The extent of losses depends for the most part on the size of the water drops. In most cases, only small drops, in the range of micrometers, are contained in the steam phase. According to the newest understanding, these drops maintain their size and do not coalesce into larger drops as long as they keep floating or flowing in the steam. Similar to a vapour, they flow along with the steam flow that exerts an impulse onto the blades. As long as the drops remain in this small size range, they do not have an adverse effect on either the operation or on the performance of the turbine. However, as they flow through the guide blades and rotating blades, the drops grow. It is believe that during the contact with metal surfaces, in particular when contacting the concave metal surfaces of the guide blades, small condensate droplets spread on the surface and form a closed condensate film that flows on the guide blades over the concave or convex surfaces, subject to the effect of the shearing forces of the steam. At the trailing edge of the guide vane, the fluid film leaves the surface where it accelerates and is divided by rotating bucket wheels. The drops generated by this division have a larger diameter than the drops created by spontaneous condensation.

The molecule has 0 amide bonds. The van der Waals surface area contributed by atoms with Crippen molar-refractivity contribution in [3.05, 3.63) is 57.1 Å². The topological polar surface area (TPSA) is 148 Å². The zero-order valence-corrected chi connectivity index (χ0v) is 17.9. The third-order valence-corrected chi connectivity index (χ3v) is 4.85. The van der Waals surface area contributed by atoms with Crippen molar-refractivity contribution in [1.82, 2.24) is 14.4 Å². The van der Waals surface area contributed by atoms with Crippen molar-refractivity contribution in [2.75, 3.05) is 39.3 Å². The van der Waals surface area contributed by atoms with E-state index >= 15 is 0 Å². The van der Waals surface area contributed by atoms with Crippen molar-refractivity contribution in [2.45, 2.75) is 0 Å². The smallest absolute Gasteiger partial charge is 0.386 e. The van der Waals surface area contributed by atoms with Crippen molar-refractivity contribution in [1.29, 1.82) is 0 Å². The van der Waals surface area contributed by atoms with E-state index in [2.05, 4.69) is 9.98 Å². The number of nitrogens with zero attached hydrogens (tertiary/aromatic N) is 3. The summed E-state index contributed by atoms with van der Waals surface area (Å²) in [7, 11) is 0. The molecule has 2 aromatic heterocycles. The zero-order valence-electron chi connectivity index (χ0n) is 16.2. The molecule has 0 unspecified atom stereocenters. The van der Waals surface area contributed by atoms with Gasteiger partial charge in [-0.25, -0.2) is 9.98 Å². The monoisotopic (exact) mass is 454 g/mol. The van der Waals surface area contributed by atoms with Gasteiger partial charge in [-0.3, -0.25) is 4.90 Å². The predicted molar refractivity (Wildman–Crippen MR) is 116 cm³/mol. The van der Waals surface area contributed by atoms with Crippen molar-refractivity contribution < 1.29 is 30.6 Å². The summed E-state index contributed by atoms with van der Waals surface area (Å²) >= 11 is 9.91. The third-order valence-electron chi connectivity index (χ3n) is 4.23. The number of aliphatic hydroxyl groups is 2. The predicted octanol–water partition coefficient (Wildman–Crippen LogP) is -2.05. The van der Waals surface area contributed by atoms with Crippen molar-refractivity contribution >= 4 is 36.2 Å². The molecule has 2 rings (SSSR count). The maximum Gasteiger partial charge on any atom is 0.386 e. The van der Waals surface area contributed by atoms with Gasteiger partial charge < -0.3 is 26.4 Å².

By centrifugal forces, these larger drops are spun outward by the rotating blades, towards the turbine housing. This means that a part of the impulse of the working medium is not transferred onto the blades, which results in a moisture loss that reduces the degree of efficiency of the low-pressure turbine. This phenomenon increases as the size and mass and thus the centrifugal force of the droplets increase. Furthermore, accumulation of water on the inside surfaces of the housing of the low-pressure turbine results in dissipative friction losses on the rotating vane tips and vane covers. Finally, enlarged drops with diameters in the range from 100-200 microns and speeds in the range of more than 250 m/s cause erosion due to the impact of the drops. This erosion depends greatly on the specific materials, whereby vane materials of titanium and titanium alloys, which are used preferably for the large blades of the low-pressure turbine, are especially susceptible.